The Great Pyramid of Giza is one of the oldest pyramids on the surface of the planet. Despite not being the oldest and not even the largest, this ancient structure has captivated mankind for thousands of years.
Believed to have been built with more than 2.3 million blocks of stone, the Great Pyramid is thought to have been commissioned during the Fourth Dynasty reign of King Khufu some 4,500 years ago. According to mainstream Egyptologists, the massive monument at Giza was built to serve as the eternal resting place for the Pharaoh, a claim that is challenged by numerous scholars and academics.
Looking back in history
Although there are no written accounts that mention the exact process by which the Great Pyramid of Giza was built, based on archeological guesswork, experts think it was achieved in no more than 20 years.
During this time, the ancient Egyptians are believed to have—somehow—quarried, transported, and used 5.5 million tones of limestone, 8,000 tones of granite (the granite was imported from Aswan located around 800 kilometers away), and 500,000 tones of mortar.
Some stones used in the construction of the Great Pyramid of Giza weigh as much as 60 tones. It remains a profound mystery to this date how the ancient Egyptians managed to stack, move, and quarry such megalithic stones in the first place.
Incredibly, this allowed the ancient Egyptians to produce an ancient wonder of the world—a towering structure standing at 146.7 meters originally, currently at 138.8 meters, and with a total weight of around 6 million tons.
The Great Pyramid is one of the most massive pyramids in terms of volume at 2,583,283 cubic meters (91,227,778 cu ft).
As the only standing wonder of the ancient world, and the only one that remains mostly intact, the great pyramid of Giza attracts people from all over the world. We’ve studied, measured, and researched the Great Pyramid and its surroundings for centuries.
And even despite such a long time staring at its beauty, we’ve still not been able to fully understand how, why, and when it was exactly built.
We can make an educated guess, but that’s the best we can do.
Why? Because no matter how much effort we put into research, the Great Pyramid—or any other Egyptian pyramids—we are always left with the absence of documents, texts, or information relating to its construction.
For reasons we are unsure, and despite the fact that the ancient Egyptians were excellent record keepers, we have not encountered a single ancient papyrus that tells us anything about the ancient Egyptian pyramid building.
Some would say that we have Merer’s Journal, an alleged collection of papyri that “explains how the pyramid was built.”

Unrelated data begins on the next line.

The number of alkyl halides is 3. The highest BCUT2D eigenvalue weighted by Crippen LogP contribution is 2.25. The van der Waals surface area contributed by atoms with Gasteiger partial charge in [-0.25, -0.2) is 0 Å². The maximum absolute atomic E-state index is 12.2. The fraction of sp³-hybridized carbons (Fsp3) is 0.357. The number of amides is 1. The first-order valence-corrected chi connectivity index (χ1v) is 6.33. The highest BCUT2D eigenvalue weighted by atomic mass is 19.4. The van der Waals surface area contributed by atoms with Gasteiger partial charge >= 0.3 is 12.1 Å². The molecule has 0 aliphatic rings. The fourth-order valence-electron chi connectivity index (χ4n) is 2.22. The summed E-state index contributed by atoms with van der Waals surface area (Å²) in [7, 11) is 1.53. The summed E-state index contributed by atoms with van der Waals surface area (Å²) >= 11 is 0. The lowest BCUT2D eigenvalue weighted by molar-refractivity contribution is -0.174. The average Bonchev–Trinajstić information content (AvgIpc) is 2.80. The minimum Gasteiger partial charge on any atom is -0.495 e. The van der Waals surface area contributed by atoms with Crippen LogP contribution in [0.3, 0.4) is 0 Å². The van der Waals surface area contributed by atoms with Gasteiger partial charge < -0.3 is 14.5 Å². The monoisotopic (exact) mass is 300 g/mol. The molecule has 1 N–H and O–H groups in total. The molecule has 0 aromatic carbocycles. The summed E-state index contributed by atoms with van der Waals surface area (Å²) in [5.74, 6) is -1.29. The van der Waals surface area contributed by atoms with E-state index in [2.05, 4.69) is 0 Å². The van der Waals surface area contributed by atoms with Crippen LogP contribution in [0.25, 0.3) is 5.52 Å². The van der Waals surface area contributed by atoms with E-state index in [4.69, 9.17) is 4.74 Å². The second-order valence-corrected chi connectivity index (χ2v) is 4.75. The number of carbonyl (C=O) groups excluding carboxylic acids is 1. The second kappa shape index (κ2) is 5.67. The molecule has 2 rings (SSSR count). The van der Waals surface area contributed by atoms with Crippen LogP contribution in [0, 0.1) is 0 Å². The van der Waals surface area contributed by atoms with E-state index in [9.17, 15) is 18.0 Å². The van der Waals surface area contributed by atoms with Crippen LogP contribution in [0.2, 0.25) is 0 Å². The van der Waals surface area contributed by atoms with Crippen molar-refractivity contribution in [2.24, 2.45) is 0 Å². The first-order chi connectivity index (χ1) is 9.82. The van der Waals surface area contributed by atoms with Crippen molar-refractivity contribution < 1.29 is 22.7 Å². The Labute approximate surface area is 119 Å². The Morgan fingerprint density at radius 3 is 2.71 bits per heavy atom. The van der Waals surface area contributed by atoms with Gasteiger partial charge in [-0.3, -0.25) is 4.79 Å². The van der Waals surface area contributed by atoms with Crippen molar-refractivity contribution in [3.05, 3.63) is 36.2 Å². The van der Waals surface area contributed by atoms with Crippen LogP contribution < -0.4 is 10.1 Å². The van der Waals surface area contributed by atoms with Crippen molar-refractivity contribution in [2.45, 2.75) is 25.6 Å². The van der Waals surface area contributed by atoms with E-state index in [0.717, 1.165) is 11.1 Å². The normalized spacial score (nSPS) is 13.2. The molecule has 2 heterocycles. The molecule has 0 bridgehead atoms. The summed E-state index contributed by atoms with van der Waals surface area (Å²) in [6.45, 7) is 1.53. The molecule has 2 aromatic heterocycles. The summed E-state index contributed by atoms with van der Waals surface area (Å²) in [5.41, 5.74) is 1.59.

This, however, is just a trick used by media outlets around the globe to get clicks on their website. Merer’s Journal, although sensational, does not tell us HOW the pyramid was built. The papyri do tell us that during the reign of Khufu, stones were transported to Giza from Tura.
Merer’s Journal, also called the Diary of Merer, is often wrongly cited by many people as the ultimate evidence that the Great Pyramid was built by Khufu. This is a mistake; although the papyri do not specify where the stones were to be used or for what end, given the diary may date to what is widely considered the very end of Khufu’s reign, archaeologists and Egyptologists such as Pierre Tallet of Paris-Sorbonne University believe they were most likely for cladding the outside of the Great Pyramid. Note: LIKELY.
Inside the Pyramid
The exterior of the pyramid bears evidence of a structure designed and built with great care and intricate planning. But just as its exterior is a mind-boggling achievement, its interior is equally stunning, for more reasons that one.
The monument’s original entrance is located on its northern side, some 17 meters above the ground level, around 7.3 meters east of the centerline of the Great Pyramid.
There are four main sections inside the Great Pyramid. Below ground level is the so-called unfinished subterranean chamber. Cut into the bedrock upon which the pyramid was eventually built; this room remains unfinished with roughly cut blocks of stone.
The Queen’s chamber is located halfway between the pyramid’s north and south faces and measures 5.75 meters (18.9 ft) north to south, 5.23 meters (17.2 ft) east to west, and has a pointed roof with an apex 6.23 meters (20.4 ft) above the floor. This room, which is completely undecorated just as the rest of the inside of the pyramid, features shafts that run horizontally for around 2 meters before slowing upwards.